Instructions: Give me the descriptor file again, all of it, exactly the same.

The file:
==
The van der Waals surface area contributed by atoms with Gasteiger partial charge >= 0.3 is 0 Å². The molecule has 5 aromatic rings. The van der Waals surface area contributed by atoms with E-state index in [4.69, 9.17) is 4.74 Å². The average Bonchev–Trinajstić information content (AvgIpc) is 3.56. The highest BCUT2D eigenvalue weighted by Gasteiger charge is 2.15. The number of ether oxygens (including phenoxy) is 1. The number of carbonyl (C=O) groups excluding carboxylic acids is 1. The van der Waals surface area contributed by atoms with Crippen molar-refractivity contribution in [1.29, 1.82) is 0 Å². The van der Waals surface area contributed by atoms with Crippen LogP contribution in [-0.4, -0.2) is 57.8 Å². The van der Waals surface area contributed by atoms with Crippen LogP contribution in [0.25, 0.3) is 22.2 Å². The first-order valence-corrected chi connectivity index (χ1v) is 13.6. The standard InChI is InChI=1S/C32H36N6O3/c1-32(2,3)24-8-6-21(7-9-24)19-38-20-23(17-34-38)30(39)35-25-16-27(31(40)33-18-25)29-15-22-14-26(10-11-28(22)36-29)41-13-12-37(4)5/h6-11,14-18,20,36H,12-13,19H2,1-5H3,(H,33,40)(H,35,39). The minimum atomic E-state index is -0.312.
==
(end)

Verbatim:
The van der Waals surface area contributed by atoms with Gasteiger partial charge >= 0.3 is 0 Å². The molecule has 5 aromatic rings. The van der Waals surface area contributed by atoms with E-state index in [4.69, 9.17) is 4.74 Å². The average Bonchev–Trinajstić information content (AvgIpc) is 3.56. The highest BCUT2D eigenvalue weighted by Gasteiger charge is 2.15. The number of ether oxygens (including phenoxy) is 1. The number of carbonyl (C=O) groups excluding carboxylic acids is 1. The van der Waals surface area contributed by atoms with Crippen molar-refractivity contribution in [1.29, 1.82) is 0 Å². The van der Waals surface area contributed by atoms with Crippen LogP contribution in [-0.4, -0.2) is 57.8 Å². The van der Waals surface area contributed by atoms with Crippen LogP contribution in [0.25, 0.3) is 22.2 Å². The first-order valence-corrected chi connectivity index (χ1v) is 13.6. The standard InChI is InChI=1S/C32H36N6O3/c1-32(2,3)24-8-6-21(7-9-24)19-38-20-23(17-34-38)30(39)35-25-16-27(31(40)33-18-25)29-15-22-14-26(10-11-28(22)36-29)41-13-12-37(4)5/h6-11,14-18,20,36H,12-13,19H2,1-5H3,(H,33,40)(H,35,39). The minimum atomic E-state index is -0.312.